George Smith Morris 175th Inf. Reg. 29th Inf. Div.

The 175th had been scheduled to land on Omaha Beach, in the afternoon of D-day. The day went by, as we have seen above, with much confusion and congestion on the beach. The schedule had to be abandoned after the first two waves and the 175th saw itself forced to sit the first day out on board of the ships that they had boarded on June the fourth. The forced prolonged stay on board of the transport ships didn't do much good to the sea-sickness of the men. Others had told George that the average machine-gunner, of which he was one, only had three to four minutes to live in combat. Being a young shy boy, that had been drafted directly from the countryside of Kentucky, he believed these stories. It was no wonder that George was one of the men that was still sick of fear when he landed with the 175th regiment in mid morning of June the 7th. They found that the beach was covered with the dead bodies of hundreds of comrades. On the place he landed, he was forced to walk on top of bodies, because there was no where else to go. Some of the men mentally snapped at the sight of this horror. Small groups were still fighting near the beach. The men of the 175th were directed off the beach as soon as possible an advanced on their first objective, leaving the horror of the beach behind.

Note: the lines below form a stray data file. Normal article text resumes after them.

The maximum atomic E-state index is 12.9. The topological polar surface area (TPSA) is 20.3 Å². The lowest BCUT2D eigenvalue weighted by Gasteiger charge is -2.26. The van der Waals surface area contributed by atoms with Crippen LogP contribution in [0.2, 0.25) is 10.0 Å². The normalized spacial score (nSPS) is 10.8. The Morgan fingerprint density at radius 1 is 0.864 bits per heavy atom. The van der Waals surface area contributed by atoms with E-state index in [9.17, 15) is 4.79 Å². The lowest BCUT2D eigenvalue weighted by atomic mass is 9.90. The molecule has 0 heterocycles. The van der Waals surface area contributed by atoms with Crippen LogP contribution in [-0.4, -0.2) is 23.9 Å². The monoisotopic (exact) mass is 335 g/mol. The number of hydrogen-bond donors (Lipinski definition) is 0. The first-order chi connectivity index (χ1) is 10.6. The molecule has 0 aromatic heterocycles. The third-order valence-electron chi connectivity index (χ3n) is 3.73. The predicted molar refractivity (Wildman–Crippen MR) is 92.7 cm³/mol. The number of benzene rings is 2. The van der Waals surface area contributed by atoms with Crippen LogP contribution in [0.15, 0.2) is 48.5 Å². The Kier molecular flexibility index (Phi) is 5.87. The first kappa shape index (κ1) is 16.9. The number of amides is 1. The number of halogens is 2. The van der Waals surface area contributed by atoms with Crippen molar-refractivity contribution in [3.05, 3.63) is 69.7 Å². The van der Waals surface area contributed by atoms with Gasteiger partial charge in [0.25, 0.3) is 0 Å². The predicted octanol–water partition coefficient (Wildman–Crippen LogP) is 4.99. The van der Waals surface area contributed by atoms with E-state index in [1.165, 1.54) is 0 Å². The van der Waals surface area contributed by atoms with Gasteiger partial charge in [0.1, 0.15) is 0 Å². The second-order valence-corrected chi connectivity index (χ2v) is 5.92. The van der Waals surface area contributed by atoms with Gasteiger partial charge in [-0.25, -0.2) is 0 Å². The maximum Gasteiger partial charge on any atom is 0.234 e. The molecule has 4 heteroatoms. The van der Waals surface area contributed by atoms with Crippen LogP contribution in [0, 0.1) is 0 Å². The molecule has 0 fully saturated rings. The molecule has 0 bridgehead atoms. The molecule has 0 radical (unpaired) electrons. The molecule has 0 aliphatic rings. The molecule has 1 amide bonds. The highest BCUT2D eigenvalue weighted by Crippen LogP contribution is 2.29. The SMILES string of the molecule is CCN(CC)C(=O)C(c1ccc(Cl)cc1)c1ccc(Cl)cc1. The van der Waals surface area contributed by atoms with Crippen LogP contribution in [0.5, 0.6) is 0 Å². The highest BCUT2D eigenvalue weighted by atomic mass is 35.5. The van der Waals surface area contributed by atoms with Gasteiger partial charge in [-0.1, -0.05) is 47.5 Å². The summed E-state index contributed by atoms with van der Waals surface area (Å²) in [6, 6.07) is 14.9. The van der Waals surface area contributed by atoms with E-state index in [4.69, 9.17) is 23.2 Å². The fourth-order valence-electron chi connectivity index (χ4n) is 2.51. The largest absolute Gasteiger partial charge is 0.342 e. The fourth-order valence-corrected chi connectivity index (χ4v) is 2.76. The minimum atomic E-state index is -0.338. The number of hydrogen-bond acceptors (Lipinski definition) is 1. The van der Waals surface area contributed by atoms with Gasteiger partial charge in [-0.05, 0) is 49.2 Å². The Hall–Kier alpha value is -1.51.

Bob Salley 326th A/B Eng. Bat. 101st ABN Division

I went into Normandy by boat on D-day+1. We had some engineer equipment with us that they didn't have room for in the Gliders. I crossed the channel on the Susan B Anthony. I was on this ship together with approximately three-thousand other soldiers.

On the morning of that June 7, at about 0800 when the ship was five miles of the coast and nearest to Utah Beach, the ship struck a German mine which blew a hole in the side, below the waterline. We were very fortunate that the ship sunk very slowly, so that we had time to put the men in the Landingcraft and lifeboats that were strapped to the sides of the ship. Other ships came to the rescue. When deck of the ship disappeared below the water on and a half hours after it had struck the mine, all the soldiers had been evacuated to other ships. There had not been time to take any equipment with us, so we had no choice then to join the rest of our unit that had landed by glider, with nothing more than the stuff we were carrying.

Read about his memories of the Holland drop here...

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